Robert “Razerguy” Krakoff, co-founder and former chairman of gaming hardware company Razer, passed away last week at the age of 81. You may have never heard the name Krakoff, but you may have been shocked at the distance from him. reaching the legacy.
In 1999, Krakoff was behind the first gaming mouse: razer boomslang. Not only was it the foundation for Razer’s now-massive line of gaming mice, it arguably propelled the entire gaming peripheral industry. Below, you can see Krakoff himself in an ad promoting the Razer Boomslang mouse in 2002, alongside pro gamer Johnathan “Fatal1ty” Wendel, who signed a historic endorsement deal with Razer long before the word “esports” entered the fray. in the lexicon.
Origin stories can be complicated, and Razer’s story is more complicated than most. Razer wasn’t actually a business until 2005, it was the trademark of an entity called karma, who had invented an optomechanical encoder wheel that could track a mouse’s movements at 2000 dpi, a much higher resolution than other mice at the time. (Yes, the first gaming mouse roll it up wheelseven though optical mice were becoming a thing.)
Kärna went bankrupt in 2001 and Krakoff co-founded Razer with current CEO Min-Liang Tan in 2005, but neither invented the gaming mouse: This case study (pdf) details how a marketing agency called Fitch created all razer brandincluding the name, the iconic three-headed serpent logo, the website, the packaging, and most importantly, the design and engineering of the Boomslang mouse itself.
None of this is in dispute: Razer’s first press release says that Boomslang was “designed by Fitch, Inc. for kärna”.
But he also cites a “Robert Krakoff, general manager of Razer,” who would not only become the public face of the company during its first decade and change, but also make an incredible impression as one of the most accessible public faces in Razer. a company. he might have the pleasure of knowing.
You would get a little message from Razerguy with every Razer product you bought, and his public email address wasn’t just for show. He was known for responding to fans and sit down for interviews with rudimentary journalists who barely had a following. Sometimes I would give them work. According to his Facebook page, he himself studied journalism at UCLA, although he did it on a football scholarship.
He was also remarkably candid: In 2009, he told me, Sean, a similarly unknown journalist, that the company didn’t really need to sell a single unit of its new Razer Mamba wireless mouse at its then-extortionate price of $130. The goal, he said, was to inspire a large audience of gamers with innovation, knowing that they would choose other cheaper Razer mice and products.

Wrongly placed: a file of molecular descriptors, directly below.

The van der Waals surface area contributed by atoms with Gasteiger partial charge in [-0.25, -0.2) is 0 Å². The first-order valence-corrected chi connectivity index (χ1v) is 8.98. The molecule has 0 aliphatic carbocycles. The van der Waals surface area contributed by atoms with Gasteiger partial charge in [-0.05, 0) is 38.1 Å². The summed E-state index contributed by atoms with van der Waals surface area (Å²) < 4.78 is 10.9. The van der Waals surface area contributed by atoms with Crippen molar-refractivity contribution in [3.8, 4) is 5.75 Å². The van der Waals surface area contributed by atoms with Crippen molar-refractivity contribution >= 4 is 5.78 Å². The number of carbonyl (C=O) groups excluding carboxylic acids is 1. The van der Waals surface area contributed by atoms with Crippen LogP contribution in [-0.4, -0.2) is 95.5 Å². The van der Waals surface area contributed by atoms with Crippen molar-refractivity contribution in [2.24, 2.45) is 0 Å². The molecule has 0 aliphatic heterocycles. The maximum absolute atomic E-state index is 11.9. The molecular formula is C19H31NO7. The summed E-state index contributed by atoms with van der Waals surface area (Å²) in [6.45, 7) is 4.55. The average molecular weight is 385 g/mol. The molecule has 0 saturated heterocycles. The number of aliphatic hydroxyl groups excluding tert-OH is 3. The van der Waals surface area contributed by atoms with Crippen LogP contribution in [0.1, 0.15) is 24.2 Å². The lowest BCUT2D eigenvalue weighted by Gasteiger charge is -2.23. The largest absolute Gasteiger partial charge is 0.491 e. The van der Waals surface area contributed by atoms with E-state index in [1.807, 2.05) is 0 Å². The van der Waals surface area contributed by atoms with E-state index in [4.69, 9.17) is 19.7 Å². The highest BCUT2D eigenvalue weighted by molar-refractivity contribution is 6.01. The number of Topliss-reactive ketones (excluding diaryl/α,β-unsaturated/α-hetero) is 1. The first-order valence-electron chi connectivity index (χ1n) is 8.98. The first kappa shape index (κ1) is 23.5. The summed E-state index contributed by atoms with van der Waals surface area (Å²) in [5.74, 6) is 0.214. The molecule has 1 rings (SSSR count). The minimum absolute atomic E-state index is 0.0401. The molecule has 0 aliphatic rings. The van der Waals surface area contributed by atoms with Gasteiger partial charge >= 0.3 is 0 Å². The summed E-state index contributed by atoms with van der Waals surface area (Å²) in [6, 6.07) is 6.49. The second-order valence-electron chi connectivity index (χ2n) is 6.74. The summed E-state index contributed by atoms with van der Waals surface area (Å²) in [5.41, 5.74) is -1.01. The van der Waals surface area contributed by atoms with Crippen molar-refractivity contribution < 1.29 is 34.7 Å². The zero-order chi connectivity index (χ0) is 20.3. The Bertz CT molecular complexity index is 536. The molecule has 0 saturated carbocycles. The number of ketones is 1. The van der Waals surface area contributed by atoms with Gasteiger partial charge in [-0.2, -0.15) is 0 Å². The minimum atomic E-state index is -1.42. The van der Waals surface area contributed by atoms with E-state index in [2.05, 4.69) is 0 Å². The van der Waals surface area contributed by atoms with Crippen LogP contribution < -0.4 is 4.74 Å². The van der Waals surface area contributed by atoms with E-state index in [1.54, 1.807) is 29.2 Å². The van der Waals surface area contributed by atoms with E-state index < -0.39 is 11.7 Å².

A well-known lefty, he also told me that he wished Razer could make a left-handed mouse, but that he didn’t have the power as the company’s president to make it happen; apparently the board had decided it didn’t make financial sense. A year later, I smiled when I saw the launch of Razer the first left-handed gaming mousea mirror version of his best-selling DeathAdder.
While Krakoff still advised the company for years as “president emeritus,” Razer was by no means his last act. he also founded Science MindFXa brand that focuses on selling energy drinks and supplements, serving as “a healthy alternative to high-caffeine energy drinks and pre-workout products.”
Fitness seemed to be a big part of Krakoff’s life. The played for the Los Angeles Rams for five years in the 1960s. As he grew older, Krakoff said he loved playing tennis, riding his bike, and working out. He and his wife, Dr. Patsi Krakoff, even ran a blog focused on fitness and nutrition tips for seniors, and co-wrote a book on the secrets to stay young.
But under the name of RM Krakoffhe also had a literary career of his own: he wrote a dozen books since 2009. After working as a copywriter, krakoff said he “put his proverbial pen where his mouth was (the ink tasted like shit).” He dabbled in both fiction and nonfiction writing, writing everything from black comedies for science fiction fantasies. Your description of America Unbound: Battling Demons in a Defunct Democracy it is… a lot.
On Krakoff’s Facebook page, said he would split his time between Jalisco, Mexico, and Peoria, Arizona, as he enjoyed being “a sunbird and spending six months of the year in each home.” He leaves behind two sons, Scott and Robin, and five “really cool” grandchildren. Scott contributed the cover to most of his novels.
“We are saddened by the passing of co-founder and Chairman Emeritus, Robert Krakoff, known to all as RazerGuy,” a Razer statement read. On twitter. “Robert’s unwavering drive and passion for gaming lives on and continues to inspire us all.”